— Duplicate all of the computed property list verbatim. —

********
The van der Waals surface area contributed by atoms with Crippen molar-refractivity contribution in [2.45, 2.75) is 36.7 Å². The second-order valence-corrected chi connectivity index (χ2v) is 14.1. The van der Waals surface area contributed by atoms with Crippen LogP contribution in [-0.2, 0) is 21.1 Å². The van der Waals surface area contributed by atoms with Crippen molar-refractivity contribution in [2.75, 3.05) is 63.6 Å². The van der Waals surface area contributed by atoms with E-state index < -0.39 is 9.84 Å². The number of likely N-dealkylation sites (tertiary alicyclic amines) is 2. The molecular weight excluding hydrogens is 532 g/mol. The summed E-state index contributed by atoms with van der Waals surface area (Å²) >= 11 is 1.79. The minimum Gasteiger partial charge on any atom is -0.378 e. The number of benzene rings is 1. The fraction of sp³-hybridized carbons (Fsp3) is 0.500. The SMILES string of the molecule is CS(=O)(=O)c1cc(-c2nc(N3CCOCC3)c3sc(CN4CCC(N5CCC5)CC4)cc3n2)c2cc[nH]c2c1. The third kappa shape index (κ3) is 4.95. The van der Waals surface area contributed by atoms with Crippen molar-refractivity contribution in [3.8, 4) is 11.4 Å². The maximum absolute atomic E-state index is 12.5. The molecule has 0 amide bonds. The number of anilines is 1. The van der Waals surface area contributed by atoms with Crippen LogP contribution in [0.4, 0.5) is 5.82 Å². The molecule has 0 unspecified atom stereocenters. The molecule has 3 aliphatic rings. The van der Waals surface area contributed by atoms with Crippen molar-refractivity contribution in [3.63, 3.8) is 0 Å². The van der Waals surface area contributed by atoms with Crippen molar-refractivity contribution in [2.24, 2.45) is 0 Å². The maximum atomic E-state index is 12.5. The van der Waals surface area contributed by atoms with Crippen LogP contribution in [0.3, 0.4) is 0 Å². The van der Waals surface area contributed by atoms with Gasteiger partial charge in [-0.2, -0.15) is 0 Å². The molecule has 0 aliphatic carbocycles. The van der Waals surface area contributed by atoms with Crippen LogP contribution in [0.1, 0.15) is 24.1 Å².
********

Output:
The van der Waals surface area contributed by atoms with Crippen molar-refractivity contribution in [2.45, 2.75) is 36.7 Å². The second-order valence-corrected chi connectivity index (χ2v) is 14.1. The van der Waals surface area contributed by atoms with Crippen LogP contribution in [-0.2, 0) is 21.1 Å². The van der Waals surface area contributed by atoms with Crippen molar-refractivity contribution in [2.75, 3.05) is 63.6 Å². The van der Waals surface area contributed by atoms with E-state index < -0.39 is 9.84 Å². The number of likely N-dealkylation sites (tertiary alicyclic amines) is 2. The molecular weight excluding hydrogens is 532 g/mol. The summed E-state index contributed by atoms with van der Waals surface area (Å²) >= 11 is 1.79. The minimum Gasteiger partial charge on any atom is -0.378 e. The number of benzene rings is 1. The fraction of sp³-hybridized carbons (Fsp3) is 0.500. The SMILES string of the molecule is CS(=O)(=O)c1cc(-c2nc(N3CCOCC3)c3sc(CN4CCC(N5CCC5)CC4)cc3n2)c2cc[nH]c2c1. The third kappa shape index (κ3) is 4.95. The van der Waals surface area contributed by atoms with Crippen molar-refractivity contribution in [3.8, 4) is 11.4 Å². The maximum absolute atomic E-state index is 12.5. The molecule has 0 amide bonds. The number of anilines is 1. The van der Waals surface area contributed by atoms with Crippen LogP contribution in [0.4, 0.5) is 5.82 Å². The molecule has 0 unspecified atom stereocenters. The molecule has 3 aliphatic rings. The van der Waals surface area contributed by atoms with Crippen molar-refractivity contribution in [3.63, 3.8) is 0 Å². The van der Waals surface area contributed by atoms with Crippen molar-refractivity contribution in [2.24, 2.45) is 0 Å². The maximum atomic E-state index is 12.5. The van der Waals surface area contributed by atoms with Crippen LogP contribution in [0.3, 0.4) is 0 Å². The van der Waals surface area contributed by atoms with Gasteiger partial charge in [-0.2, -0.15) is 0 Å². The molecule has 0 aliphatic carbocycles. The van der Waals surface area contributed by atoms with Crippen LogP contribution in [0.1, 0.15) is 24.1 Å².